1 Big Reason Amazon Prime Still Has Room to Grow in the U.S.

By Adam Levy Markets Fool.com


Image source: Amazon.com.

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About half of U.S. households are already members of Amazon (NASDAQ: AMZN) Prime. With a growing list of benefits -- it's not just free two-day shipping and streaming video -- Prime represents one of the best values in retail.

Still, continued domestic growth may be difficult for the online retailer's loyalty program after nearly saturating customers that can get the most out of it. Specifically, higher-income households are much more likely to subscribe to Amazon Prime than lower-income households, according to a Piper Jaffray survey: 75% of households with income over $112,000 per year subscribe to Prime. The percentage for households over $68,000 is above 60% already.

But a new survey from Baird Capital found that Amazon is quickly growing Prime membership among lower-income (less than $50,000 per year) households, which is the key to its ongoing growth in the U.S.

Getting lower-income households on board

Last April, Amazon started offering a monthly payment plan for Prime. Instead of paying $99 upfront, customers can pay $8.99 per month for access to Prime Instant Video or $10.99 for full Prime benefits. Macquarie Research's Ben Schachter said the monthly plans ought to help attract more lower-income households.

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Of course, it's more expensive to pay monthly, but lower-income households might not be able or willing to spend $99 all at once. The flexibility of being able to cancel any time is valuable to these customers.

Amazon has made other efforts to attract customers looking to save money to Prime. It started offering Prime members 20% off on video game pre-orders at the beginning of last year. Additionally, some items (often offering better pricing) are available exclusively to Prime members.

Baird analyst Colin Sebastian says Amazon's efforts have paid off. Lower-income households are the fastest-growing demographic group for the online retailer, according to his surveys.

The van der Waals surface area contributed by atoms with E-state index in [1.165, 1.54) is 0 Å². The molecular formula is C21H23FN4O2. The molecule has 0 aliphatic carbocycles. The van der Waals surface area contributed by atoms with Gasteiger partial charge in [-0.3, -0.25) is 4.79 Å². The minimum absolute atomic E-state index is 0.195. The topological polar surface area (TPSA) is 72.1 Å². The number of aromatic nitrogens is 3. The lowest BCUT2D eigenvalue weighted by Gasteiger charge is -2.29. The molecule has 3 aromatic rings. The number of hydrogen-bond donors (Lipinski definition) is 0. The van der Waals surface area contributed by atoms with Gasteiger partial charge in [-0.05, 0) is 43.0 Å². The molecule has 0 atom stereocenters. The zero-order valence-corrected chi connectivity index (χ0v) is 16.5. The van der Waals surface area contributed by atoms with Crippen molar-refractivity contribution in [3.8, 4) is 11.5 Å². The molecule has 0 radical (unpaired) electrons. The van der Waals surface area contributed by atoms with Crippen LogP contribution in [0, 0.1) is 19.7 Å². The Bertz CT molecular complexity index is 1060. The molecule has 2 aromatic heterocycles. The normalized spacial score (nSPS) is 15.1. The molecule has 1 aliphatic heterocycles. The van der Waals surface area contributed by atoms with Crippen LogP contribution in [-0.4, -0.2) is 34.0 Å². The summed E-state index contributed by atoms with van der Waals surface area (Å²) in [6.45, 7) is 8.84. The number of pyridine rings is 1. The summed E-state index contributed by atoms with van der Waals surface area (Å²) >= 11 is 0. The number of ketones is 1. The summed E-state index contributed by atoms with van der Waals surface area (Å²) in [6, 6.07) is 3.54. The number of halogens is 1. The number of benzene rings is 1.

Watch out, Wal-Mart

Amazon's ability to penetrate lower-income households could have a meaningful impact on Wal-Mart's (NYSE: WMT) foot traffic. Wal-Mart historically appeals to lower-income households, and Amazon's incredible growth has been one of its biggest competitive threats over the years.

Attracting more Prime subscribers from Wal-Mart's core shopping demographic could have a meaningful impact on how much lower-income households spend at Wal-Mart. Countless surveys show that Prime members spend significantly more than non-Prime members on Amazon.com.

But given the demographic breakdown of Prime members, there's still the question of whether it's simply correlation (higher-income households spend more everywhere) or actual causation (Prime encourages members to spend more). It's likely a little bit of both, in which case Wal-Mart stands to lose at least some sales to Amazon for every new Prime subscriber that also shops in its stores.

Moreover, Wal-Mart continues to battle Amazon for online sales. It recently bought Jet.com, and it is investing heavily in its e-commerce platforms. Amazon's growing Prime membership will make it harder for Wal-Mart to steal away online sales. Even as more sales shift online, Amazon's 60-million-plus Prime households give it a leg up in winning the lion's share of those incremental sales.

Amazon's efforts to attract lower-income households appear to be paying off. As Amazon encroaches on Wal-Mart's core customer base, it could spell bad news for the brick-and-mortar retailer as it tries to grow its own online sales as well.

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Adam Levy owns shares of Amazon.com. The Motley Fool owns shares of and recommends Amazon.com. The Motley Fool has a disclosure policy.